The Small Rain, Madeleine L'Engle, Vanguard Press, 1945, 371 pp
This is Madeleine L'Engle's first novel and what a beautiful book it is. (I missed it when I was reading books from 1945.) The story opens when Katherine is ten years old. Her mother, a famous concert pianist, is somewhere unknown to Katherine, recovering from a nearly fatal accident. Manya, an actress in the New York City theater, is caring for Katherine, who has a bit part in Manya's play.
Katherine does not want to be an actress. Her dream is to be a pianist, like her mother. She also wants her mother. She gets both of those wishes but their fulfillment comes with heartbreak, struggle and much loneliness.
Katherine's coming of age tale takes place between the World Wars. She has a most unusual childhood and adolescence for an American girl, part of which is a deeply unhappy period at boarding school in Switzerland, where her only consolations are long hours of piano practice and a beloved piano teacher.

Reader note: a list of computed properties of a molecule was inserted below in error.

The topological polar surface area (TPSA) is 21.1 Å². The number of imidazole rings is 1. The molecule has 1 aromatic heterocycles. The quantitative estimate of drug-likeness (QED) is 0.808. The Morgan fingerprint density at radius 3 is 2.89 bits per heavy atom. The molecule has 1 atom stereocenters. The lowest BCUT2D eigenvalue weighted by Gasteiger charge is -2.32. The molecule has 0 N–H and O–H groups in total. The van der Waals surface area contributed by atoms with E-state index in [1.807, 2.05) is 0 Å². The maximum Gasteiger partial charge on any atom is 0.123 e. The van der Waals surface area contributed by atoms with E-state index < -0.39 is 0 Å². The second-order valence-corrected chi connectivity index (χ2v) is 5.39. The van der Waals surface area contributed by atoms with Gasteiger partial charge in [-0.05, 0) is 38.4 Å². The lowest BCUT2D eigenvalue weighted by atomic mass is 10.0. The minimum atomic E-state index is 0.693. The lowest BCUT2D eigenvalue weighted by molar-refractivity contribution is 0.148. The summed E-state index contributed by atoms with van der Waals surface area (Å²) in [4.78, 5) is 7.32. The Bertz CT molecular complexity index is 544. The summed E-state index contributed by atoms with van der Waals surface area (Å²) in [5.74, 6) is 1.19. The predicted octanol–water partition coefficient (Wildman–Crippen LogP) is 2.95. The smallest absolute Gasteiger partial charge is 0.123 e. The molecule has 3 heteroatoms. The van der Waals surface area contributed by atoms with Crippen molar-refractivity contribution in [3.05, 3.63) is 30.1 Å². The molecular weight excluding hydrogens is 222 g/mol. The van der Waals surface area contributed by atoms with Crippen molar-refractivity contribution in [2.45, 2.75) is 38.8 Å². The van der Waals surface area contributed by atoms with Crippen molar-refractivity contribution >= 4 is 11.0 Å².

Later, back in Greenwich Village, as her piano studies continue, she experiences love, betrayal and more heartbreak. She learns to discern whether or not friends are trustworthy and comes to terms with her priorities as a serious musician.
L'Engle vividly captures the wild emotions of adolescence, the sacrifices of becoming a true artist, the perfidy of others and the cost of finding oneself. I wish I had known of this novel in my early adult years. It was clear to me, after reading The Small Rain, why she became such a successful writer. She has got that view of the independence women must always struggle to achieve and maintain; she knows the prices we pay. Her awareness that at the bottom of it all is love for ourselves and for others, as well as for art, shines through the story. I must say it again: beautiful.
(The Small Rain is available in paperback by order from Once Upon A Time Bookstore.)